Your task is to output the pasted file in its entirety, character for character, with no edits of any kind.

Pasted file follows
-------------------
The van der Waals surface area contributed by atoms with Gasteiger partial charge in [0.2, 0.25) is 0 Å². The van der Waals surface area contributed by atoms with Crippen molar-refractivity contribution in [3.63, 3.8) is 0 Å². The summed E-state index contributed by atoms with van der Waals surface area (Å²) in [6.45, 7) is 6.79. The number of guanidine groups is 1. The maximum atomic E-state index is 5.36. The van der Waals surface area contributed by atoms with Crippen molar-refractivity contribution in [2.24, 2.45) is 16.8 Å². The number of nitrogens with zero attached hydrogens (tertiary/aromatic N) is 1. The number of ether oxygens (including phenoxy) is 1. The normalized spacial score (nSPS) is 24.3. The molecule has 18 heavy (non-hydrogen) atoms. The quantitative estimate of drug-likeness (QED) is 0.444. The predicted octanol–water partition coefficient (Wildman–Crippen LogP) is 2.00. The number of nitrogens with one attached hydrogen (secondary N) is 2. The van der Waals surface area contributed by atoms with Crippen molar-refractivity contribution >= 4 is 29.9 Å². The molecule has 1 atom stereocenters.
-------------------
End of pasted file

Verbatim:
The van der Waals surface area contributed by atoms with Gasteiger partial charge in [0.2, 0.25) is 0 Å². The van der Waals surface area contributed by atoms with Crippen molar-refractivity contribution in [3.63, 3.8) is 0 Å². The summed E-state index contributed by atoms with van der Waals surface area (Å²) in [6.45, 7) is 6.79. The number of guanidine groups is 1. The maximum atomic E-state index is 5.36. The van der Waals surface area contributed by atoms with Crippen molar-refractivity contribution in [2.24, 2.45) is 16.8 Å². The number of nitrogens with zero attached hydrogens (tertiary/aromatic N) is 1. The number of ether oxygens (including phenoxy) is 1. The normalized spacial score (nSPS) is 24.3. The molecule has 18 heavy (non-hydrogen) atoms. The quantitative estimate of drug-likeness (QED) is 0.444. The predicted octanol–water partition coefficient (Wildman–Crippen LogP) is 2.00. The number of nitrogens with one attached hydrogen (secondary N) is 2. The van der Waals surface area contributed by atoms with Crippen molar-refractivity contribution >= 4 is 29.9 Å². The molecule has 1 atom stereocenters.